Opinions vary on military buildup
By Amritha Alladi • Pacific Daily News • November 24, 2009
As details of the proposed military buildup emerge, Guam residents continue to be at odds about whether it will bring more benefits than harm to the island.
Some of the island's residents shared some of their concerns and expectations yesterday as the draft Environmental Impact Statement, released by the Defense Department on Friday, outlines how the military expansions might mean to the host community.
Some residents living near the proposed site for the Marine base and housing complex in Dededo said the plentiful job opportunities will boost the island's economy and thus, reduce crime; others said they fear traffic congestion and crime will increase.
According to Dededo Mayor Melissa Savares, only one person had visited her office to look at the document as of yesterday morning.
The draft EIS indicates that 33,000 new jobs will be created by 2014, and the island will generate $325 million in revenue that year alone.
However, Dededo resident Marina Camacho, 59, said the island's economy has managed to stay afloat until now and it isn't in need of a military buildup to save it from sinking.
"We can still survive," she said.
Her nephew, 48-year-old John Babauta, said he is worried that the increased military activity on Guam will make the island a potential target for foreign attacks.
Neither Camacho nor Babauta has seen the EIS or has plans to do so.
Babauta said he feels the EIS is just for show. If the Department of Defense really valued residents' comments, they would have taken residents' concerns into account about five years ago, he said. The EIS process does give Guam residents 90 days to comment before the buildup plans are finalized.
"They own Guam," Babauta said of the military. "It's already a done deal."
A major component of the buildup is the proposal to move more than 8,000 Marines and 9,000 of their dependents from Okinawa to Guam.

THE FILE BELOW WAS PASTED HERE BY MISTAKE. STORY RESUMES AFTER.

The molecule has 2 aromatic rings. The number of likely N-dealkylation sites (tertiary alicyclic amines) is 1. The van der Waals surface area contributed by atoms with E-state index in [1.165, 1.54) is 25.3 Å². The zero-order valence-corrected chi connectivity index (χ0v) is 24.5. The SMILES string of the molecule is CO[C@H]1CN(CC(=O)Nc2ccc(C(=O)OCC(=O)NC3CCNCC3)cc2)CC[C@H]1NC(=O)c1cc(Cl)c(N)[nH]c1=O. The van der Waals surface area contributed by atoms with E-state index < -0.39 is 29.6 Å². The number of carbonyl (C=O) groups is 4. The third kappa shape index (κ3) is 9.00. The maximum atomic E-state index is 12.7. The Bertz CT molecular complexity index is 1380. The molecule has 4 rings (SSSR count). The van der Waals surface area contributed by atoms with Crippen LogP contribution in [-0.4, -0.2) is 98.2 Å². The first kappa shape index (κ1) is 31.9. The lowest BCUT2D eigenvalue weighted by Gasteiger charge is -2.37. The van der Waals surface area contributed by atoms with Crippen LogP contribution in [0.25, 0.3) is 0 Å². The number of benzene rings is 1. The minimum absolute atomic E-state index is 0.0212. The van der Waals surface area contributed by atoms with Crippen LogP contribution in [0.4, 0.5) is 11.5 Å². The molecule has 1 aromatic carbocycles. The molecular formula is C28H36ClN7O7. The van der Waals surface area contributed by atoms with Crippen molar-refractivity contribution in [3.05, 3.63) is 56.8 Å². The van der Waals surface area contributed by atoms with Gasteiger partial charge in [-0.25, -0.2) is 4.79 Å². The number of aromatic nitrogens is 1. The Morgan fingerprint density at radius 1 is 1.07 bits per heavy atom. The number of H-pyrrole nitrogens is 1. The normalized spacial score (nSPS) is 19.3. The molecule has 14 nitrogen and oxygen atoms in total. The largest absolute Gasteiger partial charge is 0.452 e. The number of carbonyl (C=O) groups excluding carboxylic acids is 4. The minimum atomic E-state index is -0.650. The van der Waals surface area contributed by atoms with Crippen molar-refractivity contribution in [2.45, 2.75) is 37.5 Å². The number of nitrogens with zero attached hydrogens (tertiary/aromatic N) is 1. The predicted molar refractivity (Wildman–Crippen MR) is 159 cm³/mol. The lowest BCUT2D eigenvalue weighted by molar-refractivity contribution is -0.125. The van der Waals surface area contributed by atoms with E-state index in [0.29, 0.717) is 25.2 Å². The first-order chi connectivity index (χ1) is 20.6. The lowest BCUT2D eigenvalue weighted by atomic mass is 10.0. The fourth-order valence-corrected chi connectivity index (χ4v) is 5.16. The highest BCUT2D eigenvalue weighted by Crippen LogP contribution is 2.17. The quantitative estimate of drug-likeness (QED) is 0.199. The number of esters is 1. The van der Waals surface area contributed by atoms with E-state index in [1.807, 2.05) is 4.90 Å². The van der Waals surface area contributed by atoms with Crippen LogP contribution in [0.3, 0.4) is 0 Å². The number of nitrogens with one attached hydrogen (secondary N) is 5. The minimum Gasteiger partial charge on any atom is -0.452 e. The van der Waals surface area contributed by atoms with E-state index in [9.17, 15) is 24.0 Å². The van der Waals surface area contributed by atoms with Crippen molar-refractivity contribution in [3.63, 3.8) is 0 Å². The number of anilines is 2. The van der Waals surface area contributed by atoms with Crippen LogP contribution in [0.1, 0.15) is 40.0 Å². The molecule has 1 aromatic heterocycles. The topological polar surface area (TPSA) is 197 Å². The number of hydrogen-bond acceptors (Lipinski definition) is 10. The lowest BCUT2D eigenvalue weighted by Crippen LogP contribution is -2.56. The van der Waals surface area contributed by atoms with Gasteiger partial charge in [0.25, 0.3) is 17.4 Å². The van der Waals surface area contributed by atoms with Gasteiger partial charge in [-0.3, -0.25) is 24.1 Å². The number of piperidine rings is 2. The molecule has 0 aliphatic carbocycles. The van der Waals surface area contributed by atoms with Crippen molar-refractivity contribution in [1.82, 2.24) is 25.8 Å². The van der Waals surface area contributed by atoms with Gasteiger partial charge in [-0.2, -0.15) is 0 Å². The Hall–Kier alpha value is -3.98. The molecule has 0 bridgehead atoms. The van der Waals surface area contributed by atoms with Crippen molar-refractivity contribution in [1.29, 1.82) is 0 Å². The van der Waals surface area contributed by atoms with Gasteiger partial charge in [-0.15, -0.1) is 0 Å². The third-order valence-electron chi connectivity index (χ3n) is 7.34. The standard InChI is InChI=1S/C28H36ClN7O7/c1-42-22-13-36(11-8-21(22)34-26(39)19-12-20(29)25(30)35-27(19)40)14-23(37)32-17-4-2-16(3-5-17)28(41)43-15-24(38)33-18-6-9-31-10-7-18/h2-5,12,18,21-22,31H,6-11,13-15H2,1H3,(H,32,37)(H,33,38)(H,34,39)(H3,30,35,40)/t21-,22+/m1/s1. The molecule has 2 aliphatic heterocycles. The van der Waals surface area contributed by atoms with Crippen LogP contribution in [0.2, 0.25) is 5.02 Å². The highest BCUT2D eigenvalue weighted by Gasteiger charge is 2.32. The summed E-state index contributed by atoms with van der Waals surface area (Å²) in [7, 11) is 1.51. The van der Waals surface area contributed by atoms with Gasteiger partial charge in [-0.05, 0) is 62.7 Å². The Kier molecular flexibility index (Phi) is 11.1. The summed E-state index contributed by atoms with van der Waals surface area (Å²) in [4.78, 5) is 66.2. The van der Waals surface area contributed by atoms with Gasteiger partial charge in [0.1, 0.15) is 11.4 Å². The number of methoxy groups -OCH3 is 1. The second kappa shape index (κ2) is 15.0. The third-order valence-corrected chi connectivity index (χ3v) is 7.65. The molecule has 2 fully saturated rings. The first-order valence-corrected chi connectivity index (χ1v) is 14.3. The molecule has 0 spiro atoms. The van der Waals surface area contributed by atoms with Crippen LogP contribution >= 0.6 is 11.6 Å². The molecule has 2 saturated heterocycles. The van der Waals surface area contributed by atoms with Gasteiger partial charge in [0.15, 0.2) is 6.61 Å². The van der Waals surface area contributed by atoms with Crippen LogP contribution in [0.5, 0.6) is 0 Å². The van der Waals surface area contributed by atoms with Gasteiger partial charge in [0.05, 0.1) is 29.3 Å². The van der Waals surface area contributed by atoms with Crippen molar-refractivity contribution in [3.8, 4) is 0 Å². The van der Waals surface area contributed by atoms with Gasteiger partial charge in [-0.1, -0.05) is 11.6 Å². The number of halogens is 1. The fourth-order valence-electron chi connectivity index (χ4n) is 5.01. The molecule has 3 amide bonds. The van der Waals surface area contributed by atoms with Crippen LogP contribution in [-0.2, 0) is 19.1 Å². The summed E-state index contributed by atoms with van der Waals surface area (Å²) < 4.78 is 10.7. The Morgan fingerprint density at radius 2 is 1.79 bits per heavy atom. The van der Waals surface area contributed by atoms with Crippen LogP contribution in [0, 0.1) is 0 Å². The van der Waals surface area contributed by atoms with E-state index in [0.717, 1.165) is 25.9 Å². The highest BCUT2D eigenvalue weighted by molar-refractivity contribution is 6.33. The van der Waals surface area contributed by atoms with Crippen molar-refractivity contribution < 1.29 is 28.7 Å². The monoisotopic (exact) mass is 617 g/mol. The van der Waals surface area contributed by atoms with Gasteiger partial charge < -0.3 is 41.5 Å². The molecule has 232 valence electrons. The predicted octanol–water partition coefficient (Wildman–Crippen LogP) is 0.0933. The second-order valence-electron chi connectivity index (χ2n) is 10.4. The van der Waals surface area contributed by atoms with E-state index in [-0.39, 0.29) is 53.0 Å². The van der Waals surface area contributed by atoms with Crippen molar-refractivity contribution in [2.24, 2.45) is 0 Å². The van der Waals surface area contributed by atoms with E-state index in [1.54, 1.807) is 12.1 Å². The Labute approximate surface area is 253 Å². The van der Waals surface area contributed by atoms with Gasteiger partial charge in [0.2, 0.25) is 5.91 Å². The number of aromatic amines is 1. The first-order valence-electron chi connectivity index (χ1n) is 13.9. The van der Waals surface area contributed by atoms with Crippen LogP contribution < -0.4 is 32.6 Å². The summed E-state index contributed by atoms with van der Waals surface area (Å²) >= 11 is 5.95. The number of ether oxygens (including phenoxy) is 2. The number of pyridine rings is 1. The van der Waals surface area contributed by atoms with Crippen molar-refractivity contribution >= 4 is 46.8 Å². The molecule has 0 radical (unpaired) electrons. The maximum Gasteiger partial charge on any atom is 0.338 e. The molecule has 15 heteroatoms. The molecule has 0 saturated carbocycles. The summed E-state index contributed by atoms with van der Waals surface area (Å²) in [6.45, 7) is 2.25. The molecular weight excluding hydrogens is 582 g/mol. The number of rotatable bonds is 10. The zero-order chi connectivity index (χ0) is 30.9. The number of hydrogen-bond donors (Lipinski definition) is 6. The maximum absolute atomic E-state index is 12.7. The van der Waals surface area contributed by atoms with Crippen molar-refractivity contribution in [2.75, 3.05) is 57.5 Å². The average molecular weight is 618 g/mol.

"The problems that Okinawa sees, the same thing will happen here," he added. Babauta said the local government should learn from the Japanese leadership's desire to remove the American military presence from Okinawa altogether.
The Agence France Presse reported last week that members of the Japanese coalition, including newly elected Prime Minister Yukio Hatoyama, are suggesting the possibility of moving the entire Futenma base off of Okinawa altogether. Guam and Iwo To -- the former Iwo Jima -- have been suggested by Japanese officials as possible locations to shift the remaining American troops.
"The base, unpopular because of aircraft noise and the risk of accidents, is due to be moved from an urban to a coastal area by 2014 -- but Hatoyama has said the base may have to be moved off Okinawa or even out of Japan," according to the AFP report. "Okinawans have long complained about the burden of hosting more than half of the 47,000 U.S. troops based in the country, and residents have been angered especially by crimes committed by American servicemen in the past."
Yet Simon Sanchez, chairman of the Consolidated Commission on Utilities, said the idea that more U.S. troops will be moved from Japan to Guam -- in addition to the current 8,000 Marines who are being relocated under the current plan -- is only speculative. During his discussions with Joint Guam Program Office officials, there has been no mention of such additional relocation, and the draft EIS further confirms only a partial relocation of Marines from Okinawa to Guam, he said.
But Marilyn Tablante, a staff employee at the Dededo Mayor's Office, said she wouldn't mind an increased military presence on the island.
She added that those residents who have not looked into the EIS yet should take the time to do so because it provides a clear picture of how Guam will change as a result of the buildup.
"Tell them to read all of this," she said pointing to the binders filled with the 8,000 pages of the EIS. "They might change their mind."
If more people are employed by jobs created by the buildup, crime would actually decrease on the island, she said.
"The crime rate will go down because they will have a job," she said.
Keekah Mendiola, an employee at the R.S. Taitano convenient store in Dededo, said she, too, felt the positive impact of the buildup will far outweigh its negative effects.
"Look at how many people are losing their jobs," she said. Those people who are currently using federal welfare assistance may not have to do so anymore, she said.
Additionally, 28-year-old Rolly Nicolas, also a Dededo resident, said the shift of more U.S. troops to Guam would actually give the island more protection.